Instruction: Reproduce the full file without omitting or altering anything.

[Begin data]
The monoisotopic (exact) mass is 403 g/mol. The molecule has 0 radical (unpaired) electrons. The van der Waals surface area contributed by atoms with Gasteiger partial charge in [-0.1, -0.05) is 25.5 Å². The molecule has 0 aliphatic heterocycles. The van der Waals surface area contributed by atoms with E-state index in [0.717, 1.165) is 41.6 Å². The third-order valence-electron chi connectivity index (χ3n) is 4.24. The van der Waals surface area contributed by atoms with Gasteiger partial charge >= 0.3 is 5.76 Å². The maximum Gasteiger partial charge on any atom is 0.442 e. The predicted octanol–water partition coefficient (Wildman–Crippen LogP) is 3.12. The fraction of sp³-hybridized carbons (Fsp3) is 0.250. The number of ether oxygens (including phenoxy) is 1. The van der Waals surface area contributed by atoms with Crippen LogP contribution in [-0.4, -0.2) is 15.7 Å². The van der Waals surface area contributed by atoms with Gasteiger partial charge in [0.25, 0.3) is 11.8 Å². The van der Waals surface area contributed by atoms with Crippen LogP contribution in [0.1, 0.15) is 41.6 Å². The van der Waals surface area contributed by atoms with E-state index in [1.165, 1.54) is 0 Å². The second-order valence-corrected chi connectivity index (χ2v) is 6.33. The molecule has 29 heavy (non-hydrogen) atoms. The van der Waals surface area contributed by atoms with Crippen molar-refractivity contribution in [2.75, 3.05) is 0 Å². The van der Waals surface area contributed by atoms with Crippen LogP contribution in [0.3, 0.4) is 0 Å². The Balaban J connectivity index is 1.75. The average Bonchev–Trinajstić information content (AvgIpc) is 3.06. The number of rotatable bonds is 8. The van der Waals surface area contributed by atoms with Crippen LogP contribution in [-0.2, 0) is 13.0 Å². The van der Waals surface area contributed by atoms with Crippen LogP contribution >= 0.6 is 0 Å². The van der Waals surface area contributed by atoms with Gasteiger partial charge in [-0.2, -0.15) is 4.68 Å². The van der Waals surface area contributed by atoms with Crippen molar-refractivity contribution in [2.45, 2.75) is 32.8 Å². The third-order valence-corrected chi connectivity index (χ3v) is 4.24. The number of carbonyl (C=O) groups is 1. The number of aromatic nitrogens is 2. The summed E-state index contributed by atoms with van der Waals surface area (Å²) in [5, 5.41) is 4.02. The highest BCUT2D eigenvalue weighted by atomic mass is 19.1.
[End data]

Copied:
The monoisotopic (exact) mass is 403 g/mol. The molecule has 0 radical (unpaired) electrons. The van der Waals surface area contributed by atoms with Gasteiger partial charge in [-0.1, -0.05) is 25.5 Å². The molecule has 0 aliphatic heterocycles. The van der Waals surface area contributed by atoms with E-state index in [0.717, 1.165) is 41.6 Å². The third-order valence-electron chi connectivity index (χ3n) is 4.24. The van der Waals surface area contributed by atoms with Gasteiger partial charge >= 0.3 is 5.76 Å². The maximum Gasteiger partial charge on any atom is 0.442 e. The predicted octanol–water partition coefficient (Wildman–Crippen LogP) is 3.12. The fraction of sp³-hybridized carbons (Fsp3) is 0.250. The number of ether oxygens (including phenoxy) is 1. The van der Waals surface area contributed by atoms with Crippen LogP contribution in [-0.4, -0.2) is 15.7 Å². The van der Waals surface area contributed by atoms with Gasteiger partial charge in [0.25, 0.3) is 11.8 Å². The van der Waals surface area contributed by atoms with Crippen LogP contribution in [0.1, 0.15) is 41.6 Å². The van der Waals surface area contributed by atoms with E-state index in [1.165, 1.54) is 0 Å². The second-order valence-corrected chi connectivity index (χ2v) is 6.33. The molecule has 29 heavy (non-hydrogen) atoms. The van der Waals surface area contributed by atoms with Crippen molar-refractivity contribution in [2.75, 3.05) is 0 Å². The van der Waals surface area contributed by atoms with Crippen LogP contribution in [0.3, 0.4) is 0 Å². The Balaban J connectivity index is 1.75. The average Bonchev–Trinajstić information content (AvgIpc) is 3.06. The number of rotatable bonds is 8. The van der Waals surface area contributed by atoms with Crippen LogP contribution in [-0.2, 0) is 13.0 Å². The van der Waals surface area contributed by atoms with Crippen LogP contribution >= 0.6 is 0 Å². The van der Waals surface area contributed by atoms with Gasteiger partial charge in [-0.2, -0.15) is 4.68 Å². The van der Waals surface area contributed by atoms with Crippen molar-refractivity contribution in [2.45, 2.75) is 32.8 Å². The third-order valence-corrected chi connectivity index (χ3v) is 4.24. The number of carbonyl (C=O) groups is 1. The number of aromatic nitrogens is 2. The summed E-state index contributed by atoms with van der Waals surface area (Å²) in [5, 5.41) is 4.02. The highest BCUT2D eigenvalue weighted by atomic mass is 19.1.